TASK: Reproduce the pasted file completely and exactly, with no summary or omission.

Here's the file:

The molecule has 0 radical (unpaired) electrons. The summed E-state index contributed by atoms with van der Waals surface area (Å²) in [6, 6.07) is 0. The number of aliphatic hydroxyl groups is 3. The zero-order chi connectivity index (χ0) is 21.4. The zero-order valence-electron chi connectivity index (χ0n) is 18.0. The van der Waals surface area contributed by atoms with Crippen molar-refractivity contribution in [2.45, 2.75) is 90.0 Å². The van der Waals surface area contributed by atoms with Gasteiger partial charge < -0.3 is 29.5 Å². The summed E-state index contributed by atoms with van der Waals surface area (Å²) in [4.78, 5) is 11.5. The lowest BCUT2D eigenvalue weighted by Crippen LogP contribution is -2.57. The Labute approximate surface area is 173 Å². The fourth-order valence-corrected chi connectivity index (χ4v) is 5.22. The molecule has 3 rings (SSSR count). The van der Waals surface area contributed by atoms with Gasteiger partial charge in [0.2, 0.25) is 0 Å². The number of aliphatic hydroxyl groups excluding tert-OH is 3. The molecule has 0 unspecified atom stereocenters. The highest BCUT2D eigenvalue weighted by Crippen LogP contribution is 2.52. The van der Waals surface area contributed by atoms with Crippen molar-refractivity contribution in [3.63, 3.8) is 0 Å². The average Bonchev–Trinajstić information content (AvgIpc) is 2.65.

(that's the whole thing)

The molecule has 0 radical (unpaired) electrons. The summed E-state index contributed by atoms with van der Waals surface area (Å²) in [6, 6.07) is 0. The number of aliphatic hydroxyl groups is 3. The zero-order chi connectivity index (χ0) is 21.4. The zero-order valence-electron chi connectivity index (χ0n) is 18.0. The van der Waals surface area contributed by atoms with Crippen molar-refractivity contribution in [2.45, 2.75) is 90.0 Å². The van der Waals surface area contributed by atoms with Gasteiger partial charge < -0.3 is 29.5 Å². The summed E-state index contributed by atoms with van der Waals surface area (Å²) in [4.78, 5) is 11.5. The lowest BCUT2D eigenvalue weighted by Crippen LogP contribution is -2.57. The Labute approximate surface area is 173 Å². The fourth-order valence-corrected chi connectivity index (χ4v) is 5.22. The molecule has 3 rings (SSSR count). The van der Waals surface area contributed by atoms with Gasteiger partial charge in [0.2, 0.25) is 0 Å². The number of aliphatic hydroxyl groups excluding tert-OH is 3. The molecule has 0 unspecified atom stereocenters. The highest BCUT2D eigenvalue weighted by Crippen LogP contribution is 2.52. The van der Waals surface area contributed by atoms with Crippen molar-refractivity contribution in [3.63, 3.8) is 0 Å². The average Bonchev–Trinajstić information content (AvgIpc) is 2.65.